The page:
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If the person wants to know how much time it took, including all interruptions, hiatuses, and getting published, then the answer for Greek Ghosts would be about 2 1/2 years. Actual time spent writing and editing it would be far less if it could have been compacted into a short period of concentrated effort.
It appears that very few writers have the luxury to pursue their craft without a day job, or another family member's help with income to sustain a desired lifestyle. After establishing relationships with periodicals they contribute to regularly that compensate them, perhaps the lucky ones can concentrate more on their creativity and also contribute to the family income pool.
My former mother-in-law had odd jobs, such as an administrative assistant (fancy title in those days for a secretarial position) with Architectural Digest. The major family income came from her spouse. This enabled her to publish more than 30 books during her nearly 100 years. To this day, royalties trickle in.
In my case, unless I was working for a newspaper or in public relations, raising a son alone often meant managing two or three jobs to pay the bills. Deduct more hours for having some adult friends and a social life . . . personal writing was often put on hold.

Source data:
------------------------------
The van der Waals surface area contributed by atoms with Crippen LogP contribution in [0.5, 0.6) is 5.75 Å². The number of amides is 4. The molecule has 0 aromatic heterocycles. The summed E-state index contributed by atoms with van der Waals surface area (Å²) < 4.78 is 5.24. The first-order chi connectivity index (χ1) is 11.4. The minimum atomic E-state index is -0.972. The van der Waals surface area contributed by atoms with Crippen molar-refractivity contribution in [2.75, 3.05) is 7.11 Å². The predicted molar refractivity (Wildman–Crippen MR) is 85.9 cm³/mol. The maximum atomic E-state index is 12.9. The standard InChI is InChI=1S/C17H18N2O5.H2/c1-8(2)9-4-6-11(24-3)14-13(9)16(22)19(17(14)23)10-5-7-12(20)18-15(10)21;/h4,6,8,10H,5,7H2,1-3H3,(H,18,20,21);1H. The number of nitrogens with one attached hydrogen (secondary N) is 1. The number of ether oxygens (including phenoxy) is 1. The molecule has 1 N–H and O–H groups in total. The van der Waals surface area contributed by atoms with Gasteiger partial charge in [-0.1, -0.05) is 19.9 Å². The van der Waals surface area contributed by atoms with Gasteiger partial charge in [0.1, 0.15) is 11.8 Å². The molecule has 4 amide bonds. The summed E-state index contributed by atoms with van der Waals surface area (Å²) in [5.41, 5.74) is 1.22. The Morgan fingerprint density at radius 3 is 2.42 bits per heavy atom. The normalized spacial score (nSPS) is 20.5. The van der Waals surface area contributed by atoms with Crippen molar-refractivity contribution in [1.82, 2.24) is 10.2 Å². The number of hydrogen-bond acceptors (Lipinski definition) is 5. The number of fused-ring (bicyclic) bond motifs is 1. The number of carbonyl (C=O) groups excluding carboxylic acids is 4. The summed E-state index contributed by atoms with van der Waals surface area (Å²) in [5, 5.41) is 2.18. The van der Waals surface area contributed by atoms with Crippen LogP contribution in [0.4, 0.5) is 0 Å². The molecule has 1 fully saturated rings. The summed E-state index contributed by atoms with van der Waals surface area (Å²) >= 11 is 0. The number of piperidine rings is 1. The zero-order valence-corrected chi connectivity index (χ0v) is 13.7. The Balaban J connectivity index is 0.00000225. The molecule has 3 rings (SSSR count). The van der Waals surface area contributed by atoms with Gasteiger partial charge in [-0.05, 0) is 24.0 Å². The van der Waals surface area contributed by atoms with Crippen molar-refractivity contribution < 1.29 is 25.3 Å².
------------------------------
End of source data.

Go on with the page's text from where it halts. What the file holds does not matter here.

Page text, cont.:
Recently moving solely on my own from a house in the country in Costa Rica with views of flowers, chickens, horses, the sound of a crying child, etc. to a townhouse with miles of city lights for inspiration, writing was once more interrupted. One simply has to make room for birth, death, raising a family, and whatever else life dictates.
When such events occur, necessitating "writing interruptus" (a phrase I coined), take a positive view and give yourself permission to handle the event without guilt. The break might give you renewed interest and spur creativity. For example, after I finished editing another person's book a few months ago, I read what had been written so far on the second mystery in the Jennifer Haslett Vandergriff series. This enabled me to edit and expand existing chapters before continuing to add chapters. The renewed enthusiasm undoubtedly resulted in a better opus. In my new abode, I will gladly repeat the process.
As I write this column, most boxes have been opened if not emptied, and disarray remains. It will take a few more weeks to assemble order before I can combine fine tuning my home and returning to a creative schedule in between trips. At this juncture in life, I have the means to indulge in creating whenever I wish, except when deadlines push me, and still pay the bills. Simply, it means I paid my dues earlier in life.
So what is the answer to how long it takes? Maybe several responses. Drafting a column may take an hour after the idea pops into my head. Honing it varies. One novel manuscript still in progress now and again, has been written and rewritten over a period of twenty years. Other creations fall in between the two. What would be your response?
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